T2 and its close relative T4 are viruses that infect the bacterium E. coli. The infection ends with destruction (lysis) of the bacterial cell so these viruses are examples of bacteriophages ("bacteria eaters").
Each virus particle (virion) consists of:
- a protein head (~0.1 µm) inside of which is a single, circular molecule of double-stranded DNA containing 166,000 base pairs.
- a protein tail from which extend
- thin protein fibers
- The virus attaches to the E. coli cell (a). This requires a precise molecular interaction between the fibers and the cell wall of the host.
- The DNA molecule is injected into the cell (b).
- Within 1 minute, the viral DNA begins to be transcribed and translated into some of the viral proteins, and synthesis of host proteins is stopped.
- At 5 minutes, viral enzymes needed for synthesis of new viral DNA molecules are produced (c).
- At 8 minutes, some 40 different structural proteins for the viral head and tail are synthesized.
- At 13 minutes, assembly of new viral particles begins (d).
- At 25 minutes, the viral lysozyme destroys the bacterial cell wall and the viruses burst out — ready to infect new hosts (e).
- If the bacterial cells are growing in liquid culture, it turns clear.
- If the bacterial cells are growing in a "lawn" on the surface of an agar plate, then holes, called plaques, appear in the lawn.
Occasionally, new phenotypes appear such as a change in the appearance of the plaques or even a loss in the ability to infect the host.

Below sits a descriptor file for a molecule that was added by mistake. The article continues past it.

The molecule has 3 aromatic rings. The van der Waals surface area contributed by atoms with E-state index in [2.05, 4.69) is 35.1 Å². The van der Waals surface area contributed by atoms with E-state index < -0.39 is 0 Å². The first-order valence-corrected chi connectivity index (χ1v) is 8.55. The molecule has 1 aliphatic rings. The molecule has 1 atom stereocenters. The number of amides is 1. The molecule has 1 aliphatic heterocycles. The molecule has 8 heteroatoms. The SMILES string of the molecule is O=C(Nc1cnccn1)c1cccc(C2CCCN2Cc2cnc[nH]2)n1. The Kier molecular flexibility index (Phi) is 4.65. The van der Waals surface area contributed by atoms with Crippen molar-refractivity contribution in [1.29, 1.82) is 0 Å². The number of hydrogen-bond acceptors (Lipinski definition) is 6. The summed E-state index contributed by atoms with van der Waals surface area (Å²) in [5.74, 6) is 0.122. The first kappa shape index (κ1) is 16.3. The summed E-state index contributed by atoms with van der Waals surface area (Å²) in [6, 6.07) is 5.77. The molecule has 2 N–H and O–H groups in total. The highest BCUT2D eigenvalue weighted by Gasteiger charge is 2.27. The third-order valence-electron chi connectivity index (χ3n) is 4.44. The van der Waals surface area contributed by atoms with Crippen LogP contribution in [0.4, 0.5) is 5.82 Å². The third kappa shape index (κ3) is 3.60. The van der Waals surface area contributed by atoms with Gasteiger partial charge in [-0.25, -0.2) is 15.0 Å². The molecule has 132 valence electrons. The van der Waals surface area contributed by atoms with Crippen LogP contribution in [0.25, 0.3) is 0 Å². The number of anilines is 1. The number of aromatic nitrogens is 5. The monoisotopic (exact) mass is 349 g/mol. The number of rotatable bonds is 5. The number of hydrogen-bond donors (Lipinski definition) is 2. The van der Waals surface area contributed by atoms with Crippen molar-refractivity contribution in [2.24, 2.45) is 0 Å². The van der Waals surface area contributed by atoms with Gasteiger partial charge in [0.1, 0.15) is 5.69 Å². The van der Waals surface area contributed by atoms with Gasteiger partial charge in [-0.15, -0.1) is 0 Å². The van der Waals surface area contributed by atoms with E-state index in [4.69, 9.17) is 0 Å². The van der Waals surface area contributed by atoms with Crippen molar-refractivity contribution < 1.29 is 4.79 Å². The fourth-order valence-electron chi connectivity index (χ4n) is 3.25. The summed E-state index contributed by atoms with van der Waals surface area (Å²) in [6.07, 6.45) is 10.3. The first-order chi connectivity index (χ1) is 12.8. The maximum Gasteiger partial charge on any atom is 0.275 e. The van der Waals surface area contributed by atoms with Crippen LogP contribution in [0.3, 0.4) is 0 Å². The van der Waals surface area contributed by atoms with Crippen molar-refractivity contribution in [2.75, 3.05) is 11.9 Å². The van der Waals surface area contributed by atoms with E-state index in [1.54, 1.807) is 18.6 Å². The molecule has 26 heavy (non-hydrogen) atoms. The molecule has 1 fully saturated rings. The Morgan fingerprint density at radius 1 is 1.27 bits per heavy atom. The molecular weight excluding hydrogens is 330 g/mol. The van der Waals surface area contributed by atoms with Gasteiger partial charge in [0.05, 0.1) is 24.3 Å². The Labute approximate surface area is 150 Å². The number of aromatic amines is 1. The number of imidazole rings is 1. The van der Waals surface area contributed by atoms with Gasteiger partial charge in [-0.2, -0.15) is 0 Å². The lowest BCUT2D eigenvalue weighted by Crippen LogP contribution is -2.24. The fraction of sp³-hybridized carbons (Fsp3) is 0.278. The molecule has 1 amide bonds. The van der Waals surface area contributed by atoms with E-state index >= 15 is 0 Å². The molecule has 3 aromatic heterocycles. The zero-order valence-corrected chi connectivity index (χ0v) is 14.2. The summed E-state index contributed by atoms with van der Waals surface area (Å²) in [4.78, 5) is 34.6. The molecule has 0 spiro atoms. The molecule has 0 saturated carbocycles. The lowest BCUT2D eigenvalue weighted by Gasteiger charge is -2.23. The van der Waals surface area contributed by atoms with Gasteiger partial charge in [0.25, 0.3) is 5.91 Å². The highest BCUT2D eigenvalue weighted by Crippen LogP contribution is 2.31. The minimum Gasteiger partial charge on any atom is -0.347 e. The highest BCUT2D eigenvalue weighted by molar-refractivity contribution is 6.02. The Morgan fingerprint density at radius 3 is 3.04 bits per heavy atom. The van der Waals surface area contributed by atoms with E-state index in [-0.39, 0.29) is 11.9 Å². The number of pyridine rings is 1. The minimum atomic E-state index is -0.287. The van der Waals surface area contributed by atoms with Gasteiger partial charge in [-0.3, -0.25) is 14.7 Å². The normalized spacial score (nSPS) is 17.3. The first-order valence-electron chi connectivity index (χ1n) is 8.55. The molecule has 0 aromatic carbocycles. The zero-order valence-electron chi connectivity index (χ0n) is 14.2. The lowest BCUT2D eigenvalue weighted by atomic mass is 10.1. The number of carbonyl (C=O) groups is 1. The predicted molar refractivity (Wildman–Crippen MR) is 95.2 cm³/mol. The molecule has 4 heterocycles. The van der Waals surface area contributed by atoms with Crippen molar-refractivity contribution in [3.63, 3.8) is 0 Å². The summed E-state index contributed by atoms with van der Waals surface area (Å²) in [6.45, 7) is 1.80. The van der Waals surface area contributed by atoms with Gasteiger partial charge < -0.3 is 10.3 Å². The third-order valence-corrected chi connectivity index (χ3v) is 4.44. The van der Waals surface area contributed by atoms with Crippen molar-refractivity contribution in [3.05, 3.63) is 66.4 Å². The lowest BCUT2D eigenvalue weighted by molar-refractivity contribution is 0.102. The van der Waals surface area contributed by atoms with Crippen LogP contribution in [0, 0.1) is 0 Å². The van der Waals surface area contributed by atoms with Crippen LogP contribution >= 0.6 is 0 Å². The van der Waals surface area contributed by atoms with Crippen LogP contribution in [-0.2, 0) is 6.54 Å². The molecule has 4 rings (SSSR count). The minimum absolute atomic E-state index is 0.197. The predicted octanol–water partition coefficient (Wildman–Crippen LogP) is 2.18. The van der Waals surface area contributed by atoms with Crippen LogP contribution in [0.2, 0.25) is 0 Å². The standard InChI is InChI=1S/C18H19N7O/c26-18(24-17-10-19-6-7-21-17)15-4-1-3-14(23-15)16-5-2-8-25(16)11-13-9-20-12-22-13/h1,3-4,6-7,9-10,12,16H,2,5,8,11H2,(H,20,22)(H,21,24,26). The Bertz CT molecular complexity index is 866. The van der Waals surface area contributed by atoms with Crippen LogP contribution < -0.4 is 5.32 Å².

- Some strains of E. coli, e.g. one designated B/2, gain the ability to resist infection by normal ("wild-type") T2. The mutation has caused a change in the structure of their cell wall so that the tail fibers of T2 can no longer bind to it. However, T2 can strike back. Occasional T2 mutants appear that overcome this resistance. The mutated gene, designated h (for "host range"), encodes a change in the tail fibers so they can once again bind to the cell wall of strain B/2. The normal or "wild-type" gene is designated h+ .
- When plated on a lawn containing both E. coli B and E. coli B/2,
- the mutant (h) viruses can lyze both strains of E. coli, producing clear plaques, while
- the wild-type (h+) viruses can only lyze E. coli B producing mottled or turbid plaques.
- Occasional T2 mutants appear that break out of their host cell earlier than normal.
- The mutation occurs in a gene designated r (for "rapid lysis"). It reveals itself by the extra-large plaques that it forms.
- The wild-type gene, producing a normal time of lysis, is designated r+. It forms normal-size plaques.
As with so many organisms, the occurrence of mutations provides the tools to learn about such things as
- the function of the gene;
- its location in the DNA molecule (mapping).
As we have seen, E. coli strain B can be infected by both h+ and h strains of T2. In fact, a single bacterial cell can be infected simultaneously by both.
Let us infect a liquid culture of E. coli B with two different mutant T2 viruses
- h r+ and
- h+ r
When this is done in liquid culture, and then plated on a mixed lawn of E. coli B and B/2, four different kinds of plaques appear.
|Genotype||Phenotype||Number of Plaques|